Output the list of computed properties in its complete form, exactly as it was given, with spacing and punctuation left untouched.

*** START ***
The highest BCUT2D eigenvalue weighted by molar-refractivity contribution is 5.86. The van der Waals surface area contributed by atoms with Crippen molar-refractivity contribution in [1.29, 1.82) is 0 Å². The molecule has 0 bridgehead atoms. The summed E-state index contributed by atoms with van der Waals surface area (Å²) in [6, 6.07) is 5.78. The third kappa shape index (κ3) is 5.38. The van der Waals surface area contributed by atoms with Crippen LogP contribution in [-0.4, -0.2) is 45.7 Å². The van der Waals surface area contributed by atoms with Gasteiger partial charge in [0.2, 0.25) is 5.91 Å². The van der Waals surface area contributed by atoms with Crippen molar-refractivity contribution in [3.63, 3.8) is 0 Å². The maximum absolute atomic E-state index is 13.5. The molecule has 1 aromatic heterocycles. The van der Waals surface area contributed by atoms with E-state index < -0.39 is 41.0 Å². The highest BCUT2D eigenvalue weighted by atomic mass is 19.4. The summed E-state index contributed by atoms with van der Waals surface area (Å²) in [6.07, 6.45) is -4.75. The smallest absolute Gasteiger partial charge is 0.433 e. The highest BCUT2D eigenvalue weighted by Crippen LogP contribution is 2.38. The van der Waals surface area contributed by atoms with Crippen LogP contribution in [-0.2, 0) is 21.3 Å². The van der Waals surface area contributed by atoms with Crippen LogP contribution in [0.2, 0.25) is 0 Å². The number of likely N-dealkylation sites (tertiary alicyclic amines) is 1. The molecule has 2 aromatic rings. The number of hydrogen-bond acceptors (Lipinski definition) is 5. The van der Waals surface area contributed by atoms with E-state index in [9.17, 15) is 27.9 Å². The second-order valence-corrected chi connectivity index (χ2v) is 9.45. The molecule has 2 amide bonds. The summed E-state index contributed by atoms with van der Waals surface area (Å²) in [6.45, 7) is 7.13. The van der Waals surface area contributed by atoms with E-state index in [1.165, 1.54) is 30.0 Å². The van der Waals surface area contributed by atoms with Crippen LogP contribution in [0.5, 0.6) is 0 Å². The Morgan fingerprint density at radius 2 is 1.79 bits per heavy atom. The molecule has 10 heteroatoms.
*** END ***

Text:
The highest BCUT2D eigenvalue weighted by molar-refractivity contribution is 5.86. The van der Waals surface area contributed by atoms with Crippen molar-refractivity contribution in [1.29, 1.82) is 0 Å². The molecule has 0 bridgehead atoms. The summed E-state index contributed by atoms with van der Waals surface area (Å²) in [6, 6.07) is 5.78. The third kappa shape index (κ3) is 5.38. The van der Waals surface area contributed by atoms with Crippen LogP contribution in [-0.4, -0.2) is 45.7 Å². The van der Waals surface area contributed by atoms with Gasteiger partial charge in [0.2, 0.25) is 5.91 Å². The van der Waals surface area contributed by atoms with Crippen molar-refractivity contribution in [3.63, 3.8) is 0 Å². The maximum absolute atomic E-state index is 13.5. The molecule has 1 aromatic heterocycles. The van der Waals surface area contributed by atoms with E-state index < -0.39 is 41.0 Å². The highest BCUT2D eigenvalue weighted by atomic mass is 19.4. The summed E-state index contributed by atoms with van der Waals surface area (Å²) in [6.07, 6.45) is -4.75. The smallest absolute Gasteiger partial charge is 0.433 e. The highest BCUT2D eigenvalue weighted by Crippen LogP contribution is 2.38. The van der Waals surface area contributed by atoms with Crippen LogP contribution in [-0.2, 0) is 21.3 Å². The van der Waals surface area contributed by atoms with Crippen LogP contribution in [0.2, 0.25) is 0 Å². The number of likely N-dealkylation sites (tertiary alicyclic amines) is 1. The molecule has 2 aromatic rings. The number of hydrogen-bond acceptors (Lipinski definition) is 5. The van der Waals surface area contributed by atoms with E-state index in [9.17, 15) is 27.9 Å². The second-order valence-corrected chi connectivity index (χ2v) is 9.45. The molecule has 2 amide bonds. The summed E-state index contributed by atoms with van der Waals surface area (Å²) in [6.45, 7) is 7.13. The van der Waals surface area contributed by atoms with E-state index in [1.165, 1.54) is 30.0 Å². The van der Waals surface area contributed by atoms with Crippen LogP contribution in [0.5, 0.6) is 0 Å². The Morgan fingerprint density at radius 2 is 1.79 bits per heavy atom. The molecule has 10 heteroatoms.